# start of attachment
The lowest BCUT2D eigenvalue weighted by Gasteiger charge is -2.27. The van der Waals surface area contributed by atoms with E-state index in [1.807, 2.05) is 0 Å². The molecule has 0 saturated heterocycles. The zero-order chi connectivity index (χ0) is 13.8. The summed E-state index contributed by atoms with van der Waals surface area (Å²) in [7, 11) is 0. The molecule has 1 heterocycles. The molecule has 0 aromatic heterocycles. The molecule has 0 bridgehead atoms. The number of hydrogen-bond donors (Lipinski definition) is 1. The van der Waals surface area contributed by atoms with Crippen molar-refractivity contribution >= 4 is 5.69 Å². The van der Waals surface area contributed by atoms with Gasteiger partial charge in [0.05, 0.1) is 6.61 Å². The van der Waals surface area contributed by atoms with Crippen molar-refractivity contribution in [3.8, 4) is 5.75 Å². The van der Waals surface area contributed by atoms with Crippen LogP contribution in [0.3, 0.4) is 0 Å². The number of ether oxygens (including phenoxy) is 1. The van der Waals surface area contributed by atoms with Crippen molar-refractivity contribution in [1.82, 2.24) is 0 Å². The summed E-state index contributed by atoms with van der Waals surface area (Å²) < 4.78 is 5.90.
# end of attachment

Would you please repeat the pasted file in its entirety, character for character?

The lowest BCUT2D eigenvalue weighted by Gasteiger charge is -2.27. The van der Waals surface area contributed by atoms with E-state index in [1.807, 2.05) is 0 Å². The molecule has 0 saturated heterocycles. The zero-order chi connectivity index (χ0) is 13.8. The summed E-state index contributed by atoms with van der Waals surface area (Å²) in [7, 11) is 0. The molecule has 1 heterocycles. The molecule has 0 aromatic heterocycles. The molecule has 0 bridgehead atoms. The number of hydrogen-bond donors (Lipinski definition) is 1. The van der Waals surface area contributed by atoms with Crippen molar-refractivity contribution >= 4 is 5.69 Å². The van der Waals surface area contributed by atoms with Gasteiger partial charge in [0.05, 0.1) is 6.61 Å². The van der Waals surface area contributed by atoms with Crippen molar-refractivity contribution in [3.8, 4) is 5.75 Å². The van der Waals surface area contributed by atoms with Crippen LogP contribution in [0.3, 0.4) is 0 Å². The number of ether oxygens (including phenoxy) is 1. The van der Waals surface area contributed by atoms with Crippen molar-refractivity contribution in [1.82, 2.24) is 0 Å². The summed E-state index contributed by atoms with van der Waals surface area (Å²) < 4.78 is 5.90.